NASA's New Horizons spacecraft has beamed back new images of Ultima Thule, which show that the most distant world ever explored is much flatter than previously thought.
The images of the KBO -- officially named 2014 MU69 -- were captured by the New Horizons as it raced away at over 50,000 kilometers per hour on January 1.
The images were taken nearly 10 minutes after New Horizons crossed its closest approach point.
"This really is an incredible image sequence, taken by a spacecraft exploring a small world four billion miles away from Earth," said mission principal investigator Alan Stern, of Southwest Research Institute in the US.
"Nothing quite like this has ever been captured in imagery," said Stern.
The newly released images also contain important scientific information about the shape of Ultima Thule, which is turning out to be one of the major discoveries from the flyby.
The first close-up images of Ultima Thule -- with its two distinct and, apparently, spherical segments -- had observers calling it a "snowman."
However, more analysis of approach images and these new departure images have changed that view, in part by revealing an outline of the portion of the KBO that was not illuminated by the Sun, but could be "traced out" as it blocked the view to background stars.
Stringing 14 of these images into a short departure movie, New Horizons scientists can confirm that the two sections (or "lobes") of Ultima Thule are not spherical.
The larger lobe, nicknamed "Ultima," more closely resembles a giant pancake and the smaller lobe, nicknamed "Thule," is shaped like a dented walnut.
"We had an impression of Ultima Thule based on the limited number of images returned in the days around the flyby, but seeing more data has significantly changed our view," Stern said.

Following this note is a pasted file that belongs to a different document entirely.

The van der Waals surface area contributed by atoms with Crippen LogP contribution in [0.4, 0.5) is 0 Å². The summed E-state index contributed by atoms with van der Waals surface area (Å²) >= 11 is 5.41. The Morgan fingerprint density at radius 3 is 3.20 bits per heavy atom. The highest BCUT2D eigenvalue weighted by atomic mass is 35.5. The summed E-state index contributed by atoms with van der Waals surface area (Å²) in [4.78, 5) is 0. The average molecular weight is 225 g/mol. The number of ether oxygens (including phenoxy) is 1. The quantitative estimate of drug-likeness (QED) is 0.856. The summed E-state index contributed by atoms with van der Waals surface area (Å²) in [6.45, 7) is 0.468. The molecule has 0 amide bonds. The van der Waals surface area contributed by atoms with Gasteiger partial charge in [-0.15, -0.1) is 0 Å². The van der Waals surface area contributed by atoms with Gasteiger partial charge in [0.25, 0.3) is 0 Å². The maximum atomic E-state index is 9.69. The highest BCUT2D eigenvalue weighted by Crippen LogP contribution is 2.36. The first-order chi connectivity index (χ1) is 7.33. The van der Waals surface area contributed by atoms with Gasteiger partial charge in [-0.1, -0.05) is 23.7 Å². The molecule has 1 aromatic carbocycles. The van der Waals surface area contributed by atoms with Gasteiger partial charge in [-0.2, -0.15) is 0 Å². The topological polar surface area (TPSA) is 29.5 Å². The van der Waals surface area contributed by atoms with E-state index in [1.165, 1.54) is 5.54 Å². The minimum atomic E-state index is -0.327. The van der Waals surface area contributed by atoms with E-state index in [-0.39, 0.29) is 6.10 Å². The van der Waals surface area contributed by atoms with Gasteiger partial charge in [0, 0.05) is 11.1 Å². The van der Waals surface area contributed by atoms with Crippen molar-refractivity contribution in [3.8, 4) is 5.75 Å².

"It would be closer to reality to say Ultima Thule's shape is flatter, like a pancake. But more importantly, the new images are creating scientific puzzles about how such an object could even be formed. We've never seen something like this orbiting the Sun," he said.
The departure images were taken from a different angle than the approach photos and reveal complementary information on Ultima Thule's shape.
The object's illuminated crescent is blurred in the individual frames because a relatively long exposure time was used during this rapid scan to boost the camera's signal level, but the team combined and processed the images to remove the blurring and sharpen the thin crescent.
Many background stars are also seen in the individual images; watching which stars "blinked out" as the object passed in front them allowed scientists to outline the shape of both lobes, which could then be compared to a model assembled from analysing pre-flyby images and ground-based telescope observations.
"The shape model we have derived from all of the existing Ultima Thule imagery is remarkably consistent with what we have learned from the new crescent images," said Simon Porter, a New Horizons co-investigator from the Southwest Research Institute.
"While the very nature of a fast flyby in some ways limits how well we can determine the true shape of Ultima Thule, the new results clearly show that Ultima and Thule are much flatter than originally believed, and much flatter than expected," said Hal Weaver, New Horizons project scientist from the Johns Hopkins Applied Physics Laboratory.